“I have to get home to change before I go to work,” she said.

“Okay,” I replied.

I walked her to the door and something came over me and I kissed her. She kissed me back and that’s when we made love. At this point, I can either get descriptive or deep or both. Was it lust mistaken for sex or was it sex born out of a commonality?
I will say that during the throes of passion Lei said she understood my poem because she’s the one in her family who is the dark-skinned Hawaiian while everyone else pulls a lighter shade. She said growing up with everyone’s hurtful comments only made her stronger, but the hurtful words still lingered. Making love with Lei gave me a feeling of being free from judgment, free from worry, free from my own self-deprecation. I think that’s when I finally realized that I loved someone more than myself, I realized that someone else’s happiness meant more to me than my own.

That realization was about to manifest into three magic words but because of kismet or whatever the hell you want to call it, we said it at the same time,

“I love you,”

There was no nervous laughter or the obligation of a 7-Up. Instead, there was an exchanged look of not being surprised at all. After I finished the first time, I was still aroused and continued to make love to her, even after Lei was done, I continued to kiss and caress her until we made love again. Eventually, we agreed that we had to stop, otherwise, she was going to be late for work. When she left there was no agreement between us to either call or meet later. I had to get to work myself, so I showered and got ready to head out.


She sent me a text later in the day,

“I get off at five, what are you doing?”

I answered, “I’m going to my mom’s for dinner, you wanna come?”

“Sure,” she replied with a big smiley face.


I can only describe the look on my mother’s face as one of shock and simultaneous happiness. I introduced Lei to her and while they exchanged greetings I looked around to see that no one else was home.

“Where is everybody?” I asked.

“Hula, which is where you’re supposed to be,” she smirked.

“Aiyah,” I deadpanned.

“You dance hula?” Lei looked at me with a raised eyebrow.

“Yeah,” I replied. “And I’m good too,”

“Really?” She looked at my mother for confirmation, who nodded in the affirmative.

“Sit down, I’ll make your plates so you can eat real fast before you go,” my mother never let us leave the house without eating first. Lei got up to help her and my mother looked at me with a big smile.

“No worry bebe, you can help next time. You go sit down and eat.”

I wasn’t sure if my mother was pleased that I was with a Hawaiian girl or just pleased with the fact that I was with someone at all.

“You Hawaiian bebe?” My mom was always to the point.

“Hawaiian-African American,” Lei replied.

“Are those contacts you have on?” Always to the point my mom, no filter.

“No, it’s a genetic condition...” Lei began but my mom was already on point.

“Waardenburg syndrome,” my mother confirmed.

“How’d you know that?” I was floored, to say the least.

“Instagram,” my mom winked at Lei and they both laughed. “Who’s your Hawaiian side?”

“Makana,” Lei replied.

“From Kaua’i,” my mom confirmed again.

“Oh no,” I groaned. “Don’t tell me you’re gonna say that we’re related?”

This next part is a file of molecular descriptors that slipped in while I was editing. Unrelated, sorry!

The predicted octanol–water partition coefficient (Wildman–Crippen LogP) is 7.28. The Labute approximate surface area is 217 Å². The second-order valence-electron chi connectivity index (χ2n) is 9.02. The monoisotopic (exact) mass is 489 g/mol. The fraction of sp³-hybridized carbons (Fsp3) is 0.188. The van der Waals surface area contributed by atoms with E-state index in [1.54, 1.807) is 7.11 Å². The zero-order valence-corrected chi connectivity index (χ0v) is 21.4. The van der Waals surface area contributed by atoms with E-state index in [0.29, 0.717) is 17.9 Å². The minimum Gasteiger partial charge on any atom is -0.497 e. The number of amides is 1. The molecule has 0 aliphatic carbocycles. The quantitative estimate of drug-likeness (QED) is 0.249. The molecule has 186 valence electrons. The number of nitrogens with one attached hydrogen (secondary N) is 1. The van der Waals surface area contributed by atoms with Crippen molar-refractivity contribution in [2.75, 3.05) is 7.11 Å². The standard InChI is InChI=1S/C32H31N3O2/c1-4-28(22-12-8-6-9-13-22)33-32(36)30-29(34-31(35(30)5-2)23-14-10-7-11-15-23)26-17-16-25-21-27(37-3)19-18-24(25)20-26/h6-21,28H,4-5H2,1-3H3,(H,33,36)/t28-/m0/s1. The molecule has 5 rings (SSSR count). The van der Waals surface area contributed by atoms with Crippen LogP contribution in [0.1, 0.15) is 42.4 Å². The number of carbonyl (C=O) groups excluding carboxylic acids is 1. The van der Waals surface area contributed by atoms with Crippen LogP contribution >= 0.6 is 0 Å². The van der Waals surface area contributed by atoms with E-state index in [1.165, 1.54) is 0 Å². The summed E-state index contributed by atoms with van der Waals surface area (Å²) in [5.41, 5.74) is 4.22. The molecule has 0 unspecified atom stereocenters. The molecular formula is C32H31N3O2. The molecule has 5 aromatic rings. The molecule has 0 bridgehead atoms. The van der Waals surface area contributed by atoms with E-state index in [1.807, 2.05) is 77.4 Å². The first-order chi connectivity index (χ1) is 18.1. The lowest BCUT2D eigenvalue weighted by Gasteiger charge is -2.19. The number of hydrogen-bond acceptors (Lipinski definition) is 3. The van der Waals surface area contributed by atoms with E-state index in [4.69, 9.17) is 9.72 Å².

“No, you’re not related,” my mom shook her head. “But if you’re smart, you’ll make me a mother in law.”


Meeting Lei’s family was a different tone altogether, they weren’t too sure about me until Lei’s baby sister walked up to me and spoke Hawaiian. When I replied with no problem, that’s when the tension in the air disappeared. Things eased up even more when Lei’s parents found out that I was Hawaiian on my mother’s side. It was a humble dinner and I ate everything on the plate and after I helped to wash dishes while Lei put them away. When it was time for me to leave, Lei’s father bid me a firm good-bye but did not extend an invitation to return.

Again, no problem.


It went on like this without any real snags between myself and lei. I forgot about my skin color because Lei loved me for me, I felt the same way about her that’s for sure. Our commonality was that we were both Hawaiian and we loved our culture and we loved who we were in that pool of Hawaiians who had pride. So, our pigmentation was a bit off, so what? That was manini in comparison to the big picture. My family could see the change in me and they liked it, especially my mom who one day asked me, “What’s different about you?”

“What?” I was confused.

“Something ‘oko’a but I can’t put my finger on it,” she gazed at me for a second.

“I don’t know,” I shrugged.

“Ah!” She jumped. “You don’t brood anymore like you used to, your dark cloud is gone!”

I just smiled and continued eating my breakfast. I was happy to see my mother happy. Her worry lines were now lines brought about by smiles and not frowns. The gray in her hair suited her more now than it did before when there was so much on her shoulders, including me. She was never sure if I would ever come to terms with what I looked like as opposed to who I was inside, but Lei helped me with that. I realized that the white skin and the Hawaiian blood inside me were one and the same. It was who I was, I stopped looking for an external answer and began searching for what I needed in myself because that’s where all my problems and my joy stemmed from.


I was the only one who could control that, no one else.